Moran Harari ■ Comparing financial secrecy in Israel to other OECD countries
This week, Tax Justice Network Israel released a report in collaboration with the Friedrich-Ebert-Stiftung Israel comparing financial secrecy in Israel to that of other OECD countries. Based on the Financial Secrecy Index 2018 results, the report analyses Israel according to each one of the 20 indicators that compose the secrecy score in the Financial Secrecy Index and compares the results to those relevant to other OECD countries. Israel was ranked 34th out of 112 jurisdictions, with a secrecy score of 64 out of 100.
The report, covered in depth by the Times of Israel, indicates that out of OECD countries, banking secrecy in Israel is ranked the third most secretive of all OECD member states after Switzerland and Austria. This is mainly due to Israel tough stance against financial whistle blowers, and other financial institutions who break client confidentiality. The report also points out that while Israel maintains a central register of real estate owners, alongside 32 other OECD countries, the registry does not contain information on beneficial owners. Furthermore, it is accessible online only to the Israeli public.
In terms of trusts, Israel is classified in the most secretive category, along with another 10 OECD countries, for not requiring overseas trusts to register, even if they are managed by an Israeli trustee. This is because Amendment 168 of the Israeli Income Tax Ordinance (hereinafter: ‘amendment 168’) exempts new immigrants and returning veteran Israelis from reporting on such trusts. Furthermore, while trusts created in Israel have to provide details on their beneficial owners, the registry is made by Israel Tax Authority, rather than the companies registry, which means that the information is not publicly available.
In its recommendations, Tax Justice Network Israel called on the Israeli government to cancel amendment 168 which was passed in 2008 with the goal of attracting to the country wealthy new immigrants and Israelis who returned after living for at least 10 consecutive years overseas. Amendment 168 exempts these newcomers from reporting on their overseas assets and income for 10 years. The exemption prevents Israel from applying systematic procedures for collecting information on money held by Israelis overseas. Such procedures include, for example, cross-referencing information submitted to Israel with records held by other countries, real estate agents or media and internet reports.
The report argues that amendment 168 actually attracts to Israel people who wish to conceal their income, evade taxes, or launder their money. In fact, a 2016 State Comptroller’s report has already warned that the absence of such systemic procedures incentivises the laundering of capital or the use of capital which has been laundered overseas in ways that would harm both society and the Israeli economy. The State Comptroller further warned that this exemption did not meet international standards for transparency and information exchange because Israel cannot collect information on irregularities or criminal acts made by Israelis overseas.
The report urges Israel to pass regulations that will enable it to honor a commitment it made in 2014 to join the OECD’s Common Reporting Standard (CRS) and, as of September 2018, to automatically exchange financial information about accounts held by foreign residents. The report mentioned that 26 OECD countries have already begun to exchange CRS information since 2017, and that out of 101 nations that already joined the CRS, Israel is one of the only ones not to have done so, alongside Turkey and classic tax havens such as Dominica, the Caribbean island of St. Maarten, and Trinidad and Tobago (and of course, the US, which still refuses to join while sticking to its own bilateral Foreign Account Tax Compliance Act mechanism).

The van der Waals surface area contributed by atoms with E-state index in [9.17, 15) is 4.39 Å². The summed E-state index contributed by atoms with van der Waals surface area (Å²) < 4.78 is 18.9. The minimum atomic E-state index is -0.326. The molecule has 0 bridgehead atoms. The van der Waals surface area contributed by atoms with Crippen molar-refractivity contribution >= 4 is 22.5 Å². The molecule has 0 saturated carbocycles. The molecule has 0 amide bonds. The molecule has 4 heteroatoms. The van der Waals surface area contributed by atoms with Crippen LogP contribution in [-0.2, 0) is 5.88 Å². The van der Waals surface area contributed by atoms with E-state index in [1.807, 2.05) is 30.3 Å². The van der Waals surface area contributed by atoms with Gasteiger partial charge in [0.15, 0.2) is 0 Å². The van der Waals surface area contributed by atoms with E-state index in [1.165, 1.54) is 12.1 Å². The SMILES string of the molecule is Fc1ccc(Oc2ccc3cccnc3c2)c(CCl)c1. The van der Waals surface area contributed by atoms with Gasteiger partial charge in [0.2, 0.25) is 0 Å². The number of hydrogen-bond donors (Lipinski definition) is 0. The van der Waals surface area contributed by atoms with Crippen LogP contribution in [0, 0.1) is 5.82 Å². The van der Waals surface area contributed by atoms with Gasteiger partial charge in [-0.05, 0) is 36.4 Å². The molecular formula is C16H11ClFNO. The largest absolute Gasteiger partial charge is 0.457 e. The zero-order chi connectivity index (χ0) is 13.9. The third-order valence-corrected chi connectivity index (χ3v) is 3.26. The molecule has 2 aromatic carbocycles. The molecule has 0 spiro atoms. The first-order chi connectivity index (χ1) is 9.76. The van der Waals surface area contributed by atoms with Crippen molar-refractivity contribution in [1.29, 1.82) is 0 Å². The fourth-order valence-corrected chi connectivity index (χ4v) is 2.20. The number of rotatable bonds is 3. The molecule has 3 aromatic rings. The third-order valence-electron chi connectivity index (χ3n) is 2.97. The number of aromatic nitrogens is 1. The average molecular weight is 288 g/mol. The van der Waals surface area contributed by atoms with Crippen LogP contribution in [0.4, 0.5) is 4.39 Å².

The report also mentions that Israel is in breach of its additional commitment to the OECD to meet country by country reporting requirements, i.e to force large multinational companies to submit financial reports on each country in which they operate, in order to prevent them from shifting their profits to tax havens or to low tax jurisdictions and thereby minimise or avoid paying tax.
The report further warned that if Israel does not honor its international commitments, it is likely to enter the lists of non-cooperative countries maintained by the OECD and the European Union. The inclusion of Israel in such lists could eventually lead to a lowering of its credit rating, which could then lead to an increase in taxes, a cutback in state expenditure and an increase in unemployment.
These recommendations coincided last week with an implied warning by Angel Gurria, OECD secretary-general, according to which if Israel does not swiftly pass the regulations to enable automatic exchange of financial information, the OECD would have to report Israel as a non-compliant country early next year.
Finally, the report also calls on the Israeli government to oblige both public and private companies to register their beneficial owners and to set a deadline for cancelling or converting bearer shares.
The report did provide some positive findings. Compared with other OECD countries, Israel cooperates well with other countries on money laundering and bilateral tax treaties, it does not give an Israeli citizenship in return for financial investment and is one of the few OECD member countries that require taxpayers to report on certain aggressive tax planning schemes.